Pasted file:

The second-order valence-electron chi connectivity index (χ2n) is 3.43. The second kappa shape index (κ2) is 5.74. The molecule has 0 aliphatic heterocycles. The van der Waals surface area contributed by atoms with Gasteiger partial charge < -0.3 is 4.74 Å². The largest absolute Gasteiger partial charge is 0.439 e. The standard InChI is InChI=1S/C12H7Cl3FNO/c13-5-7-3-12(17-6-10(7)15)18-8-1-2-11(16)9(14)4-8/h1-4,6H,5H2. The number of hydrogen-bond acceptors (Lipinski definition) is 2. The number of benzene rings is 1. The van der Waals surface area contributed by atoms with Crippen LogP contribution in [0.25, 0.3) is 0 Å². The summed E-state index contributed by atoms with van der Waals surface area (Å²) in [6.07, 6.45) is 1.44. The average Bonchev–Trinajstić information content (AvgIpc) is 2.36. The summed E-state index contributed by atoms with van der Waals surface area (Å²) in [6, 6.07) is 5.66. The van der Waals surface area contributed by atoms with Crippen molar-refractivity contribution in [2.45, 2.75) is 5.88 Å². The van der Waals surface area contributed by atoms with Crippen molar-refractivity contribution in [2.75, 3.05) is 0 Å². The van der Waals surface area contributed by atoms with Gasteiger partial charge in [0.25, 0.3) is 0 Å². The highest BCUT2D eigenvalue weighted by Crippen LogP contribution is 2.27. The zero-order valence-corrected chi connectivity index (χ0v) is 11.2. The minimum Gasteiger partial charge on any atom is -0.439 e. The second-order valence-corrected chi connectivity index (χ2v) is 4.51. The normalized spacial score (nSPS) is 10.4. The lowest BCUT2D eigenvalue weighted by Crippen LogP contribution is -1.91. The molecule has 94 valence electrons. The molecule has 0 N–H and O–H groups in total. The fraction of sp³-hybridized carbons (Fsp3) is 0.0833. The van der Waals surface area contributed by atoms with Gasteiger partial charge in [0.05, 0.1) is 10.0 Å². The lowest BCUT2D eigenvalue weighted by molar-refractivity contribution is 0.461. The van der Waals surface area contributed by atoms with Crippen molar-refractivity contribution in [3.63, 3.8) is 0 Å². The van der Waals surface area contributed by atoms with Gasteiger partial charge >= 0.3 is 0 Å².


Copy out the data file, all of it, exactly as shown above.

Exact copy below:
The second-order valence-electron chi connectivity index (χ2n) is 3.43. The second kappa shape index (κ2) is 5.74. The molecule has 0 aliphatic heterocycles. The van der Waals surface area contributed by atoms with Gasteiger partial charge < -0.3 is 4.74 Å². The largest absolute Gasteiger partial charge is 0.439 e. The standard InChI is InChI=1S/C12H7Cl3FNO/c13-5-7-3-12(17-6-10(7)15)18-8-1-2-11(16)9(14)4-8/h1-4,6H,5H2. The number of hydrogen-bond acceptors (Lipinski definition) is 2. The number of benzene rings is 1. The van der Waals surface area contributed by atoms with Crippen LogP contribution in [0.25, 0.3) is 0 Å². The summed E-state index contributed by atoms with van der Waals surface area (Å²) in [6.07, 6.45) is 1.44. The average Bonchev–Trinajstić information content (AvgIpc) is 2.36. The summed E-state index contributed by atoms with van der Waals surface area (Å²) in [6, 6.07) is 5.66. The van der Waals surface area contributed by atoms with Crippen molar-refractivity contribution in [2.45, 2.75) is 5.88 Å². The van der Waals surface area contributed by atoms with Crippen molar-refractivity contribution in [2.75, 3.05) is 0 Å². The van der Waals surface area contributed by atoms with Gasteiger partial charge in [0.25, 0.3) is 0 Å². The highest BCUT2D eigenvalue weighted by Crippen LogP contribution is 2.27. The zero-order valence-corrected chi connectivity index (χ0v) is 11.2. The minimum Gasteiger partial charge on any atom is -0.439 e. The second-order valence-corrected chi connectivity index (χ2v) is 4.51. The normalized spacial score (nSPS) is 10.4. The lowest BCUT2D eigenvalue weighted by Crippen LogP contribution is -1.91. The molecule has 94 valence electrons. The molecule has 0 N–H and O–H groups in total. The fraction of sp³-hybridized carbons (Fsp3) is 0.0833. The van der Waals surface area contributed by atoms with Gasteiger partial charge in [0.05, 0.1) is 10.0 Å². The lowest BCUT2D eigenvalue weighted by molar-refractivity contribution is 0.461. The van der Waals surface area contributed by atoms with Crippen molar-refractivity contribution in [3.63, 3.8) is 0 Å². The van der Waals surface area contributed by atoms with Gasteiger partial charge >= 0.3 is 0 Å².